Wednesday 10 August. 6 miles, 12 locks.

Left our smelly mooring and went up the first two locks before we pass aTesco supermarket with moorings provide, would be sill not to stop. At the next lock  we are joined by another boat. First time we have shared a lock so far. At this lock there is a Canal Centre so we plan on stopping and loosing our companion. As it turns out there are no moorings so we see them again at the next lock. After that we let them go when we stop for lunch. With lunch over we  are preparing to move when a boat goes passed so we race off behind them and go through the next 8 locks with them. We had seen them several times before on the Oxford, Thames & Grand union. After the last lock they have a spot ahead where they plan to spend the night and we take the first available mooring which is behind the first boat we shared a lock with. Finised the day with a walk around the old part of Hunton Bridge.

Tuesday, 9 August 2016

A mucky day

Tuesday 9 August. 7 miles, 6 locks.

No rush to move. I spent some time on the phone trying to locate an oil filter as the next oil change is not far away. After talking to abou 5 boat yards the best I can do is hope someone will ring me in the morning to have the filter ordered and delivered to a boatyard 2-3 days away. Next thing is a pump out. I ring the yard across the canal  and he tells me to come on over. Well before we leave I ring him to check where to go but he can't see me. Not surprising really as he is in their other yard about 5 miles away. We set off late morning and are assisted through the first lock by volunteers. Next we pass the boat yard that is sorting out the oil filter so I call in as I have now found some alternative brands and they may have them. No they don't but fortunately the person who was going to ring me tomorrow had turned up and I was able to sort it all out. With luck the filters will be waiting for me on Friday. We carry on to the next boatyard for a pump out. Takes some time to manoeuvre into the entrance of the marina, turn around and moor up. "Sorry we can't do a pump out, our tank is full", to which I reply, "that makes two of us". Did another lock and stopped for lunch. I give the next marina a call to confirm they can do a pump out and what time they close. This is the next objective for the day. Another tricky entrance, not helped by someone tied up to the pontoon giving little room to manoeuvre. At least now we have an empty tank. Moved on a bit further and passed through a lock beside Cooper Mill. This place had a nice feel about it with modern houses and the old mill was now flats. Decide enough for the day and moored up just out of town. After a while it seemed like something was wrong with the pump out as we were getting an unpleasant odour. Guess what, behind the trees is the sewerage plant. Can't be botherd moving so shut the windows.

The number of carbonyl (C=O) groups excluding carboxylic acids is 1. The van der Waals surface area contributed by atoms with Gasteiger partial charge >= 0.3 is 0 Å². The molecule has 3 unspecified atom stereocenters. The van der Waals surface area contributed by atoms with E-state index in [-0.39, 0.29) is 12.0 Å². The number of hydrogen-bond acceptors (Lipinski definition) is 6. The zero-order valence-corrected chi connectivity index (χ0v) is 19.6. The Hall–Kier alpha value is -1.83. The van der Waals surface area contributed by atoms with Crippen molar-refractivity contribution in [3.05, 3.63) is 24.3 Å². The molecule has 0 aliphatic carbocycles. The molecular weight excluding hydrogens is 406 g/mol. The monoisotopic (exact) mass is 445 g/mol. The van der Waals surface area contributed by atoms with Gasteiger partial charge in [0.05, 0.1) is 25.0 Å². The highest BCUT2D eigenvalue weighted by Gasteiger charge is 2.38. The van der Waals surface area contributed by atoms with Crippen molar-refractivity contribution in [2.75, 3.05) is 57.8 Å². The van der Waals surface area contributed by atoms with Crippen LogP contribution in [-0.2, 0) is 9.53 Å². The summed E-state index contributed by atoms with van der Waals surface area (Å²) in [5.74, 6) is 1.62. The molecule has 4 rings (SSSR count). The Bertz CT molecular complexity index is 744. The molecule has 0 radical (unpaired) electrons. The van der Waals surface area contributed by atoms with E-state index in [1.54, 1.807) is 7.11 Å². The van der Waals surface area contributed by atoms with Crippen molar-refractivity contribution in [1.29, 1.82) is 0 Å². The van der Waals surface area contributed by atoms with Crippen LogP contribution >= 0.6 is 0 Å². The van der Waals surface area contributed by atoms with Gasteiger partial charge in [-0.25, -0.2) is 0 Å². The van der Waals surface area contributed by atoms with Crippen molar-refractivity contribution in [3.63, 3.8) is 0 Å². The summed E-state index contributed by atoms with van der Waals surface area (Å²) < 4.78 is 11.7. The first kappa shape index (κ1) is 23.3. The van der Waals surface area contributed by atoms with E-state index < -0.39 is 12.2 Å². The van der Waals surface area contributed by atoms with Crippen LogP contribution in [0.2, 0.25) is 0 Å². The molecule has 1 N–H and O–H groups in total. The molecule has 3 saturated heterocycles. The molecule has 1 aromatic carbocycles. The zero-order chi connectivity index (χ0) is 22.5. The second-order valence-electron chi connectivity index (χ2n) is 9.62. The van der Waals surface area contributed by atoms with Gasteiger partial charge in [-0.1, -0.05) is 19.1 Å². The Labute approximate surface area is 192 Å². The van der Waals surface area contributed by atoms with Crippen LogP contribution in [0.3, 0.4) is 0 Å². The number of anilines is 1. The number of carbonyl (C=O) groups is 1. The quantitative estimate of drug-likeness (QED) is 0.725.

Monday, 8 August 2016

Around LHR

Monday 8 August. 15 miles, 13 locks.

An early start today as the Teddington lock keeper only lets you onto the Tidal Thames 20min before high tide. This has you running with the outgoing tide for the majority of the trip. High tide today is 0650. The drop from Non-tidal to Tidal is only a couple of feet. Two boats set off and as the others had done it before we followed. Very pleasant conditions with the sun low in the sky. We pass some rather nice houses but not as elaborate as those around Henley.There is also a variety of boats from lovely old timers in pristine condition through to the rust heaps people choose to live in and the odd sunken boat. As we pass Richmond we pass under the raised sluice gates which are open for 2 hours each side of high tide. The rest of the time they are lowered to keep a constant depth of water upstream and then boats have to use a normal lock to get through. Below this point there are no further locks. After travelling for  an hour 15 it is time to turn up the Brent river, There are about 4 channels in the same area and even the boat we were following had difficulty in identifying the correct one. It was quite obvious once you were in there. Through a lock and back onto the canal system. Took on water then headed north with 12 DIY, double locks to start the climb back to the Midlands. Very heavy gates and winding gear so Diana had a good workout and with me having to assist on some. When we got to the Hanwell flight there was a notice to say if you wanted help then ring the volunteers. Did this and they were helping someone else at the time but would get to us soon. We set off up and occasionally saw a volunteer but they were busy with other problems of water management so in the end we went right through basically unassisted. We had intended to stop for lunch half way up but with all the water shortage issues and three boats behind us we kept going. Stopped for lunch about 1400. We got away later heading up the Grand Union Canal until reaching the Slough Junction where we stopped for the night. Went to a local pub for tea. I think I identified all the characters from "Last of the Summer Wine" in there. The day started Southwest of Heathrow then crossed both approaches before we ended up to the North. It was morning rush time as we went down the Thames with a continuous line of large aircraft on the approach.

Interesting point: When we left the Thames were were just 4 miles upstream from the Hammersmith bridge where I had walked along the river when visiting Richard back in 2003 also we were about 3 miles direct to where he and Mel lived. Guess I can say I have been to London in my boat and that there is very little of the Thames I havent seen when you also consider I had done the tourist boat trip to the Thames Flood Barrier back in 1990.